Since the 17th century, the march of science has swept all before it. The route mapped out by Copernicus, Newton, Darwin and Einstein is dotted with numerous significant milestones along the way giving hope that, in time, even the remotest regions of the universe and the innermost secrets of the atom will be exposed by science…
Or will they? There is at least one mystery that has so far resisted the best efforts of scientists and philosophers alike: the human mind. This mind/body problem is arguably the thorniest of all philosophical issues.
We are all immediately conscious of our consciousness. We have thoughts, feelings, desires that are subjective and private to us. In stark contrast, science is triumphantly objective. So how can something as strange as consciousness conceivably exist in the physical world that is being exposed by science?
As in epistemology, the philosophy of knowledge, so in the philosophy of mind, the Frenchmen René Descartes made an impact in the 17th century that has reverberated through Western philosophy till this present day. Descartes’ refuge in the certainty of his own self naturally lead him to give an exalted status to mind in relation to everything in the world outside it. In metaphysical terms he conceived mind as an entirely distinct entity as mental substance whose essential nature is thinking. Everything else is matter or material substance whose defining characteristic is spatial extension a.i. filling physical space. Thus he envisioned two distinct realms; one of immaterial minds with mental properties such as thinking and feeling. Another of material bodies with physical properties such as mass and shape.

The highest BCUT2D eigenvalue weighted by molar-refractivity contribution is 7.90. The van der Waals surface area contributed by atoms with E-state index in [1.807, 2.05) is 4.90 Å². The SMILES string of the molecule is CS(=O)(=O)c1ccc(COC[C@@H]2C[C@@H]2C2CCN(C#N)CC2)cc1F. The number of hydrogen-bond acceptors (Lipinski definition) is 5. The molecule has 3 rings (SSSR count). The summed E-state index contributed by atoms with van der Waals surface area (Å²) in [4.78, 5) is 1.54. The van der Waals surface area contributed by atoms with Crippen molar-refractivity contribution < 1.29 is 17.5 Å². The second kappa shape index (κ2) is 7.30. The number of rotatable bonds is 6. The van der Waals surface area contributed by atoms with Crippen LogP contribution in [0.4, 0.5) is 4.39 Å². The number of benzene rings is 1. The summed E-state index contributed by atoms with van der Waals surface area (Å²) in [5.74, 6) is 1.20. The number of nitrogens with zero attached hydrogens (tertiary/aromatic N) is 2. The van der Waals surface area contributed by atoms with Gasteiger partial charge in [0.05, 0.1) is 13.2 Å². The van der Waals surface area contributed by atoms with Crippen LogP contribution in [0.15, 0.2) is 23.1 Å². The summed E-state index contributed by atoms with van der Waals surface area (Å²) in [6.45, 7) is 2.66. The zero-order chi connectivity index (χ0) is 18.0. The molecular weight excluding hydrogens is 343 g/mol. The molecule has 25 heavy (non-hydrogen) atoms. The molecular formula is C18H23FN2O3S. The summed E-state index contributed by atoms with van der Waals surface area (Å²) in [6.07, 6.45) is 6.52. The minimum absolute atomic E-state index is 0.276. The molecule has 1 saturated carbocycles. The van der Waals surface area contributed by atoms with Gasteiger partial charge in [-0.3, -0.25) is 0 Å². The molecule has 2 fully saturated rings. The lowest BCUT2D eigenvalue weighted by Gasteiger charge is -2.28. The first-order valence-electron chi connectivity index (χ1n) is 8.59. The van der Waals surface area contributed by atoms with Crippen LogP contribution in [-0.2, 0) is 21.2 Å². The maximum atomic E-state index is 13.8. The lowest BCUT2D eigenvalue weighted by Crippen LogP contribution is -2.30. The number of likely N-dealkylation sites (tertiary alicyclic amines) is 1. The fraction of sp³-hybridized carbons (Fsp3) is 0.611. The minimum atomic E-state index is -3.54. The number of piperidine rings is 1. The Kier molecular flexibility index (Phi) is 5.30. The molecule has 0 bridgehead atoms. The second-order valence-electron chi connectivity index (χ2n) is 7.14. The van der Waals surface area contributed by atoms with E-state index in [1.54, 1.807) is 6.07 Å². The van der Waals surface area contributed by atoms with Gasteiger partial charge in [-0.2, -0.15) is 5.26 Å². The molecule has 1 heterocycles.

Problems for dualism
A desire to drink causes my arm to lift the glass. A drawing pin in my foot causes me pain. Mind and body interact. Mental effects bring about physical ones and vice versa. But the need for such interaction immediately casts doubt on the Cartesian picture. It is a basic scientific principle that a physical effect requires a physical cause. But by making mind and matter essentially different, Descartes appears to have made interaction possible. Descartes himself recognized the problem, and realized it would take God’s intervention to enable the necessary causal relationship. But he did little else to resolve the issue.
Descartes younger contemporary and follower, Nicolas Malebranche, accepted the duality and took it upon himself to tackle the problem. His surprising resolution was to claim that interaction did not in fact occur at all. Instead, on every occasion when a conjunction of mental and physical interaction was required, God acted to make it happen. So creating the appearance of cause and effect. The awkwardness of this doctrine, known as occasionalism, got little support and serves mostly to highlight the seriousness of the problem it was intended to fix.
Idealism & physicalism